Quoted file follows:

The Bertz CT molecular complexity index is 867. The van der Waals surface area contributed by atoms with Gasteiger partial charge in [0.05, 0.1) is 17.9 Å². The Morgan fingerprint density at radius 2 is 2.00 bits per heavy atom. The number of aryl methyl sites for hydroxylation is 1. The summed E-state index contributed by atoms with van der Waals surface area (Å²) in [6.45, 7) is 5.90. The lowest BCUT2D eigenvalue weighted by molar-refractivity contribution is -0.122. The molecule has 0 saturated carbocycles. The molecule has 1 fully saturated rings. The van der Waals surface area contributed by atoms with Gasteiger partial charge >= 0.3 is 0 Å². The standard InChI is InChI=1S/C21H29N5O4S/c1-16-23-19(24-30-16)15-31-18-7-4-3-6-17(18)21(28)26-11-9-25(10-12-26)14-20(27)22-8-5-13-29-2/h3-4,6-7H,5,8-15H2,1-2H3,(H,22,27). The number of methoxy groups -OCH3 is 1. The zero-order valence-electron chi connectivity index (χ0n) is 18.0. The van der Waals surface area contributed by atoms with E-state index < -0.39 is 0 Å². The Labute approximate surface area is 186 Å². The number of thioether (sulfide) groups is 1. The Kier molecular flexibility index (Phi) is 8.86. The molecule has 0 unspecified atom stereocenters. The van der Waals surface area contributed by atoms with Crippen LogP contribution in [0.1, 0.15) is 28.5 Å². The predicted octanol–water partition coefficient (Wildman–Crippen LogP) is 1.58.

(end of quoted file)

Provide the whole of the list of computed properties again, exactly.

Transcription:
The Bertz CT molecular complexity index is 867. The van der Waals surface area contributed by atoms with Gasteiger partial charge in [0.05, 0.1) is 17.9 Å². The Morgan fingerprint density at radius 2 is 2.00 bits per heavy atom. The number of aryl methyl sites for hydroxylation is 1. The summed E-state index contributed by atoms with van der Waals surface area (Å²) in [6.45, 7) is 5.90. The lowest BCUT2D eigenvalue weighted by molar-refractivity contribution is -0.122. The molecule has 0 saturated carbocycles. The molecule has 1 fully saturated rings. The van der Waals surface area contributed by atoms with Gasteiger partial charge >= 0.3 is 0 Å². The standard InChI is InChI=1S/C21H29N5O4S/c1-16-23-19(24-30-16)15-31-18-7-4-3-6-17(18)21(28)26-11-9-25(10-12-26)14-20(27)22-8-5-13-29-2/h3-4,6-7H,5,8-15H2,1-2H3,(H,22,27). The number of methoxy groups -OCH3 is 1. The zero-order valence-electron chi connectivity index (χ0n) is 18.0. The van der Waals surface area contributed by atoms with E-state index < -0.39 is 0 Å². The Labute approximate surface area is 186 Å². The number of thioether (sulfide) groups is 1. The Kier molecular flexibility index (Phi) is 8.86. The molecule has 0 unspecified atom stereocenters. The van der Waals surface area contributed by atoms with Crippen LogP contribution in [0.1, 0.15) is 28.5 Å². The predicted octanol–water partition coefficient (Wildman–Crippen LogP) is 1.58.